Tuesday, 16 October 2012

Looper




Set twenty-two years into the future, Looper stars Joseph Gordon-Levitt as Joe, a Looper from the year 2044. Now, in the year 2070 time travel has been invented (and then quickly banned), and a Looper’s job is to wait at a precise spot at a precise time and kill the man who arrives from the future. A man cannot be killed in 2070 due to advancements in technology, which make it impossible to dispose of a body, thus sending the victim back to 2044 is the best option.


A Looper is called a Looper because sometime in his life he must close ‘the loop’; this means that he must kill his future self. This could be a difficult task, and when Joe’s future self (Bruce Willis) does appear, the 2044 Joe fails to kill his future self, leaving his life in danger. Meanwhile, future Joe is a man on a mission attempting to cut short the life of a future major criminal. 

 It is an excellent and exciting concept, which plays somewhat as a neo-noir as the society America crumbles as organized crime and poverty rises, perhaps the beginnings of the 2070’s America. Again, it is a clever prospect and, thankfully, it is not all prospect and no movie as the film keeps a lot of the smartness of the premise throughout the running time despite two things that work against it (one more than the other). The first issue, though a small one as the film is entertaining, it can make very little sense, and the second, slightly bigger issue, is that it does descend into a typical action movie.

Looper has been called this decades’ The Matrix, however Looper is perhaps more similar to the likes of Memento, Source Code and Twelve Monkeys rather than The Matrix as Looper asks questions about identity and memory. Because of that Looper becomes more than your typical science fiction blockbuster and becomes more like Inception in a sense that it will be very popular whilst not being the big, dumb and expensive rubbish that sometimes does appear during the summer months. Looper is well acted, both Bruce Willis and Joseph Gordon Levitt (his GCI alterations are not greatly distracting) give perfectly capable performances and they are well supported by Emily Blunt (as Joe’s love interest).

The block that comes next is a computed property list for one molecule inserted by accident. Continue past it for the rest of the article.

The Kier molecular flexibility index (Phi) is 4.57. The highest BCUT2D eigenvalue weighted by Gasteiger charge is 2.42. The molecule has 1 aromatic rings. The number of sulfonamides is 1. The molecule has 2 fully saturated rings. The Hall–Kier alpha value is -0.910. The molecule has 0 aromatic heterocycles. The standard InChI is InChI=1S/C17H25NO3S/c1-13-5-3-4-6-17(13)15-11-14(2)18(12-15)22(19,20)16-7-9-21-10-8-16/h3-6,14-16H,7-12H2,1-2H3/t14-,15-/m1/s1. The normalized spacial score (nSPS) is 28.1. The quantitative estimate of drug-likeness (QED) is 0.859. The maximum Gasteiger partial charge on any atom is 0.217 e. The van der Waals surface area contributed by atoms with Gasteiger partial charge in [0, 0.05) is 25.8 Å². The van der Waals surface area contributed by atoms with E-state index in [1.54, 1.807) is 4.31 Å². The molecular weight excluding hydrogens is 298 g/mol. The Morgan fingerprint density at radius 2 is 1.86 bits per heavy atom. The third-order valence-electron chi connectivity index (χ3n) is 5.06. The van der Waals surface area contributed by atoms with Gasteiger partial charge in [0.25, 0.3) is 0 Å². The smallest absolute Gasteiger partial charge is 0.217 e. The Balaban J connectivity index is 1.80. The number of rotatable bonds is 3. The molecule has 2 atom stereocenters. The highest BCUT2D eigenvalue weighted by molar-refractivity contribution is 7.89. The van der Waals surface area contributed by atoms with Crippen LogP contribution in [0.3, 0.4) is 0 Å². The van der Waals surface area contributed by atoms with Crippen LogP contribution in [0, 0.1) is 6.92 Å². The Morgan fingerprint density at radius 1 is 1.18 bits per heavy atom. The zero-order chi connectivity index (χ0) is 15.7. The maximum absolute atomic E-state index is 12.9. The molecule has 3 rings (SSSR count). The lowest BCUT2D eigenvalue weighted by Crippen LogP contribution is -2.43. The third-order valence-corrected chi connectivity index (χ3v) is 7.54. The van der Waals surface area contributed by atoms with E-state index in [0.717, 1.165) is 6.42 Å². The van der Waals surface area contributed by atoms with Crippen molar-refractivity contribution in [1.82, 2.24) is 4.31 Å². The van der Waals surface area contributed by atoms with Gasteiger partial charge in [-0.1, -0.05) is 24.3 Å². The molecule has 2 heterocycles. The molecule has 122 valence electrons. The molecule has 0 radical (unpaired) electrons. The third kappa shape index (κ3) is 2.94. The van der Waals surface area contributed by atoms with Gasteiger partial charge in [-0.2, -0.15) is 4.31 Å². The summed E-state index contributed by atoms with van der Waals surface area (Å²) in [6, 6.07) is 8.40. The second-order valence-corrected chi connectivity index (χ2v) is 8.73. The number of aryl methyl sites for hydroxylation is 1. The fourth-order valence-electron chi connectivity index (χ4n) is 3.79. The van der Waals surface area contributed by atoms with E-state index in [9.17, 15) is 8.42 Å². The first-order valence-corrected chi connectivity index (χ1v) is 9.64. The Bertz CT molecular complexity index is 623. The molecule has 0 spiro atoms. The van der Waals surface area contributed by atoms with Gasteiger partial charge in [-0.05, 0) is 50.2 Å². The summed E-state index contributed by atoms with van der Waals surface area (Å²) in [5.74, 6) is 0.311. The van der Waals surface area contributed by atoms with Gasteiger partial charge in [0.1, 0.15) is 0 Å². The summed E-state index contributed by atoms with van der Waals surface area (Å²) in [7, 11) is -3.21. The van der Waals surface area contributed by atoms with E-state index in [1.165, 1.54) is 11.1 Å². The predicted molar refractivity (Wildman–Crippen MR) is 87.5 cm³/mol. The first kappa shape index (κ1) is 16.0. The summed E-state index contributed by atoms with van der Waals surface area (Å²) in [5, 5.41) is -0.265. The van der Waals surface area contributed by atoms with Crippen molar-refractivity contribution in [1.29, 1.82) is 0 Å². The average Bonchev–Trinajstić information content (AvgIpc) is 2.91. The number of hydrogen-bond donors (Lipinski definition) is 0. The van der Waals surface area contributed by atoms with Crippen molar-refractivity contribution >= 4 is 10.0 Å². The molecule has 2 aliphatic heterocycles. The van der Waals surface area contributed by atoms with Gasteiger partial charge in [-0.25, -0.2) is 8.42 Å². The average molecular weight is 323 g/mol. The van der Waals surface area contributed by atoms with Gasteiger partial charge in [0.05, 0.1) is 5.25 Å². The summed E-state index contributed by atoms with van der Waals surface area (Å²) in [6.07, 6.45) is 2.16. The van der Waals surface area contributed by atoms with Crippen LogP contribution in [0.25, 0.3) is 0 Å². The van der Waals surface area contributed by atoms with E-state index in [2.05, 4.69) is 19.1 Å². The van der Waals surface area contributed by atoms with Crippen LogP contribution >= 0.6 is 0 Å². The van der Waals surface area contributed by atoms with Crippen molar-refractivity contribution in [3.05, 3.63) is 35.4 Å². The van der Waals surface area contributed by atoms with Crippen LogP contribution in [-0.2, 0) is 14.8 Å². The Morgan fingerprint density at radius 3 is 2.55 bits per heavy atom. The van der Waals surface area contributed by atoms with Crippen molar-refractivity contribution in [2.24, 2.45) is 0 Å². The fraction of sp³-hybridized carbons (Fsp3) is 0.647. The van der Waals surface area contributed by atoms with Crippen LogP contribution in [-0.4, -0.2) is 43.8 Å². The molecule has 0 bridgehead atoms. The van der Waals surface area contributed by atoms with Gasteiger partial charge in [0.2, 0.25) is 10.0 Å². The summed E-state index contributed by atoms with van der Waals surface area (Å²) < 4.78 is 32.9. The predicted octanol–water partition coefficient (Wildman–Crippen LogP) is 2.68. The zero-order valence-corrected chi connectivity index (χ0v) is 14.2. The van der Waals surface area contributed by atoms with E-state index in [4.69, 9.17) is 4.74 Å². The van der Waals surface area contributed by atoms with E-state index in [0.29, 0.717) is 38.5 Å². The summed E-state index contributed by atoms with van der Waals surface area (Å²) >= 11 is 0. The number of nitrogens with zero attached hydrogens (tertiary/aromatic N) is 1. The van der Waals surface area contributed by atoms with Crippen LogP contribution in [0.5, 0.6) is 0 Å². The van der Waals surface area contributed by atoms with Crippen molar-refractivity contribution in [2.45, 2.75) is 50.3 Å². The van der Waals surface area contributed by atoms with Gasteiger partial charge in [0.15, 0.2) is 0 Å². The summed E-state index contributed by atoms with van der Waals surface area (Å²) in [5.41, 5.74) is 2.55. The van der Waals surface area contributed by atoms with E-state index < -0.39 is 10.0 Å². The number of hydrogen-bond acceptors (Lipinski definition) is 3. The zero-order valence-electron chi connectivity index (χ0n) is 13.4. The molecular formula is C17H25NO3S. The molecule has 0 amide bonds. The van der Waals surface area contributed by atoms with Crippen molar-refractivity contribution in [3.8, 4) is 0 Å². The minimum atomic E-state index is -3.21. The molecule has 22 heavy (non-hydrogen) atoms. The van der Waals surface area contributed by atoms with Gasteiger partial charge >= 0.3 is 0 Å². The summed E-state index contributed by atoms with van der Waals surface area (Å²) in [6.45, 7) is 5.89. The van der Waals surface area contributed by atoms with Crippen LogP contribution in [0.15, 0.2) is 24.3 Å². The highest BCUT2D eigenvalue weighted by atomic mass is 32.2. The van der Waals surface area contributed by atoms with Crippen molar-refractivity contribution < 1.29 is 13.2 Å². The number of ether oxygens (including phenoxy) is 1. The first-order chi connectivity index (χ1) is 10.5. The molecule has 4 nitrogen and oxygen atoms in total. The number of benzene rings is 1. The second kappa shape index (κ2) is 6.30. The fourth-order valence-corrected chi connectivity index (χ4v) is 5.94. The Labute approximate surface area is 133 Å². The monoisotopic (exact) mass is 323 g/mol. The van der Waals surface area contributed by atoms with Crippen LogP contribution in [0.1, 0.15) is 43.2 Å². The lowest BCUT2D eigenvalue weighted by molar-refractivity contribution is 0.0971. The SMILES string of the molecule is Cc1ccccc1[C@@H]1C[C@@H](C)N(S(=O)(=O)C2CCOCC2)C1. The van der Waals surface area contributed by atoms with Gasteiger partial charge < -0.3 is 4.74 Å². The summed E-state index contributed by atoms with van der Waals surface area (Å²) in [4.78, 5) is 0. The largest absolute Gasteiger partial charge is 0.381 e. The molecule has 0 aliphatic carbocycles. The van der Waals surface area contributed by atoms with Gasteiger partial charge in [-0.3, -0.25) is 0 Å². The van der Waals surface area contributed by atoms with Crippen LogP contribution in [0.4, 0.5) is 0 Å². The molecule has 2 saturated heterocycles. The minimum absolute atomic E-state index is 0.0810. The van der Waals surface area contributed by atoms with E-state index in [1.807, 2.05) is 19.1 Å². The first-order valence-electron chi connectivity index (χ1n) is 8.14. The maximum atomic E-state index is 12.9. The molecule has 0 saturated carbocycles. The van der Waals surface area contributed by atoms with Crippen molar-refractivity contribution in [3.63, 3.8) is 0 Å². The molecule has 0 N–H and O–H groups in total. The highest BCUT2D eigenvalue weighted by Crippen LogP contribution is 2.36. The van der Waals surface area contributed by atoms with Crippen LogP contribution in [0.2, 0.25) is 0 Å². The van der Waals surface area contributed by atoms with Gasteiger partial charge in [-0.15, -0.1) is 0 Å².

The main issue, however, which stops the film becoming one of the better films of the year, is the telekiensis aspect of the story. It would perhaps be better to stick the more neo noir aspects of the story rather than fall into The Omen category in which a kid becomes dangerous and something to fear. That aspect of the story, despite the well-written and quite moving relationship between mother and son, just doesn’t seem to work. In fact, when Joe does reach the farmhouse the pace does slacken somewhat and a romantic relationship occurs, but thankfully, Blunt’s character serves slightly more purpose to the story than just a romantic interest. The telekiensis aspect of the story just felt like the weaker part of the film and almost a little unconvincing.

Looper is mostly good fun, it doesn’t reach its full potential due the telekiensis subplot being somewhat unconvincing and a plodding middle section, but Looper is enjoyable and engaging stuff.

3.5/5

2 comments:

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  2. Good review Myerla. Everybody’s good, the writing is top-notch, and the direction kept me on the edge of my seat, but there was a human element that just didn’t come around full-circle for me. I really liked this movie, but I didn’t love it and that’s a bit disappointing considering all of the hype.

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